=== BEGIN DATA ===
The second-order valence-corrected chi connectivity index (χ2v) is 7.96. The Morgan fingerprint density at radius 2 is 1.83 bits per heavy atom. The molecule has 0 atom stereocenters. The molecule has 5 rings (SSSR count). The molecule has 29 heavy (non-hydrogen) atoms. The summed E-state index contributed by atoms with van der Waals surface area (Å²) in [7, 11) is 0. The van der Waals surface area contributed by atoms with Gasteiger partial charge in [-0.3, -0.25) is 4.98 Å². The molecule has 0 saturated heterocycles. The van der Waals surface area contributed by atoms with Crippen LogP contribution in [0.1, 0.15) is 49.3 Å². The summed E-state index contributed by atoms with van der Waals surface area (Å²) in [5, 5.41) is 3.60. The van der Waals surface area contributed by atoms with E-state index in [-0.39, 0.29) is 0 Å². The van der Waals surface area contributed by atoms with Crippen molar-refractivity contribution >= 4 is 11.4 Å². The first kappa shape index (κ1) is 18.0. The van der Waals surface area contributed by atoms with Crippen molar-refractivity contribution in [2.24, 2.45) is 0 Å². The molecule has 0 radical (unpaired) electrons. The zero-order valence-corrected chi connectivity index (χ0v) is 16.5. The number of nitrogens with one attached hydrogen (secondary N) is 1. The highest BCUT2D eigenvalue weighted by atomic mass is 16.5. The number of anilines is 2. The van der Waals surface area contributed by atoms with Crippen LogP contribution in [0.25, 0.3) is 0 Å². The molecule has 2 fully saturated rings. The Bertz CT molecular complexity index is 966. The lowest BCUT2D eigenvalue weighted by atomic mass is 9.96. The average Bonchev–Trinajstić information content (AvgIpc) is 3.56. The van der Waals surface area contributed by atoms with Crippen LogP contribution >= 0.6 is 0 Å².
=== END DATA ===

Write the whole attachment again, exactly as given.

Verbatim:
The second-order valence-corrected chi connectivity index (χ2v) is 7.96. The Morgan fingerprint density at radius 2 is 1.83 bits per heavy atom. The molecule has 0 atom stereocenters. The molecule has 5 rings (SSSR count). The molecule has 29 heavy (non-hydrogen) atoms. The summed E-state index contributed by atoms with van der Waals surface area (Å²) in [7, 11) is 0. The van der Waals surface area contributed by atoms with Gasteiger partial charge in [-0.3, -0.25) is 4.98 Å². The molecule has 0 saturated heterocycles. The van der Waals surface area contributed by atoms with Crippen LogP contribution in [0.1, 0.15) is 49.3 Å². The summed E-state index contributed by atoms with van der Waals surface area (Å²) in [5, 5.41) is 3.60. The van der Waals surface area contributed by atoms with E-state index in [-0.39, 0.29) is 0 Å². The van der Waals surface area contributed by atoms with Crippen molar-refractivity contribution >= 4 is 11.4 Å². The first kappa shape index (κ1) is 18.0. The van der Waals surface area contributed by atoms with Crippen molar-refractivity contribution in [2.24, 2.45) is 0 Å². The molecule has 0 radical (unpaired) electrons. The zero-order valence-corrected chi connectivity index (χ0v) is 16.5. The number of nitrogens with one attached hydrogen (secondary N) is 1. The highest BCUT2D eigenvalue weighted by atomic mass is 16.5. The number of anilines is 2. The van der Waals surface area contributed by atoms with Crippen LogP contribution in [0.25, 0.3) is 0 Å². The molecule has 2 fully saturated rings. The Bertz CT molecular complexity index is 966. The lowest BCUT2D eigenvalue weighted by atomic mass is 9.96. The average Bonchev–Trinajstić information content (AvgIpc) is 3.56. The van der Waals surface area contributed by atoms with Crippen LogP contribution >= 0.6 is 0 Å².